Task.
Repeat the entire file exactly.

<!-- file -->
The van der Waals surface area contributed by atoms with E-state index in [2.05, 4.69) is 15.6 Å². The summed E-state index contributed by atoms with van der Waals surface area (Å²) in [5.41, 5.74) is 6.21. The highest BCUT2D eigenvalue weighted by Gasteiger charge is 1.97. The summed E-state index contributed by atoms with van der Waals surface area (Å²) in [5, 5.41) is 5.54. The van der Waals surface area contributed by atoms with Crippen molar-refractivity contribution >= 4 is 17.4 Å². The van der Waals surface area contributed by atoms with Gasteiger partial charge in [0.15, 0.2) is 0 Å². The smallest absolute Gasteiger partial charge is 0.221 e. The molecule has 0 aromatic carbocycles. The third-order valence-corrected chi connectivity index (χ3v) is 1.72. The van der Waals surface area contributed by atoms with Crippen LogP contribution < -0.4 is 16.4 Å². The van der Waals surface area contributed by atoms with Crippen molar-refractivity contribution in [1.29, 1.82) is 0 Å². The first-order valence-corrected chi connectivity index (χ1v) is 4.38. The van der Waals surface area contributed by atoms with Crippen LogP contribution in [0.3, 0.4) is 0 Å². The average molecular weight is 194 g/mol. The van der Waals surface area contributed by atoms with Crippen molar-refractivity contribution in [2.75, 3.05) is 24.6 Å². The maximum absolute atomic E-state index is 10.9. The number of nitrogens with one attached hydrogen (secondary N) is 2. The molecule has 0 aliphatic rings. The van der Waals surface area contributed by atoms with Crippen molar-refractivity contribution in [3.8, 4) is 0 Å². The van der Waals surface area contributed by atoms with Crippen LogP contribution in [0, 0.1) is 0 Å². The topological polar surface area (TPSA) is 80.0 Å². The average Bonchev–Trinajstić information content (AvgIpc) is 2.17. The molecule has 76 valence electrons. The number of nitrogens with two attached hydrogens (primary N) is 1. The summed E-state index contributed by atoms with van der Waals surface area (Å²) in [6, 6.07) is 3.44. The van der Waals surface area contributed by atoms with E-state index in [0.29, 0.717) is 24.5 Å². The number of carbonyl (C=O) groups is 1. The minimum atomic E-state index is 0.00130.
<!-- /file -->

The van der Waals surface area contributed by atoms with E-state index in [2.05, 4.69) is 15.6 Å². The summed E-state index contributed by atoms with van der Waals surface area (Å²) in [5.41, 5.74) is 6.21. The highest BCUT2D eigenvalue weighted by Gasteiger charge is 1.97. The summed E-state index contributed by atoms with van der Waals surface area (Å²) in [5, 5.41) is 5.54. The van der Waals surface area contributed by atoms with Crippen molar-refractivity contribution >= 4 is 17.4 Å². The van der Waals surface area contributed by atoms with Gasteiger partial charge in [0.15, 0.2) is 0 Å². The smallest absolute Gasteiger partial charge is 0.221 e. The molecule has 0 aromatic carbocycles. The third-order valence-corrected chi connectivity index (χ3v) is 1.72. The van der Waals surface area contributed by atoms with Crippen LogP contribution < -0.4 is 16.4 Å². The van der Waals surface area contributed by atoms with Crippen molar-refractivity contribution in [1.29, 1.82) is 0 Å². The first-order valence-corrected chi connectivity index (χ1v) is 4.38. The van der Waals surface area contributed by atoms with Crippen LogP contribution in [0.3, 0.4) is 0 Å². The average molecular weight is 194 g/mol. The van der Waals surface area contributed by atoms with Crippen molar-refractivity contribution in [2.75, 3.05) is 24.6 Å². The maximum absolute atomic E-state index is 10.9. The number of nitrogens with one attached hydrogen (secondary N) is 2. The molecule has 0 aliphatic rings. The van der Waals surface area contributed by atoms with Crippen molar-refractivity contribution in [3.8, 4) is 0 Å². The van der Waals surface area contributed by atoms with Crippen LogP contribution in [0, 0.1) is 0 Å². The topological polar surface area (TPSA) is 80.0 Å². The average Bonchev–Trinajstić information content (AvgIpc) is 2.17. The molecule has 76 valence electrons. The number of nitrogens with two attached hydrogens (primary N) is 1. The summed E-state index contributed by atoms with van der Waals surface area (Å²) in [6, 6.07) is 3.44. The van der Waals surface area contributed by atoms with E-state index in [0.29, 0.717) is 24.5 Å². The number of carbonyl (C=O) groups is 1. The minimum atomic E-state index is 0.00130.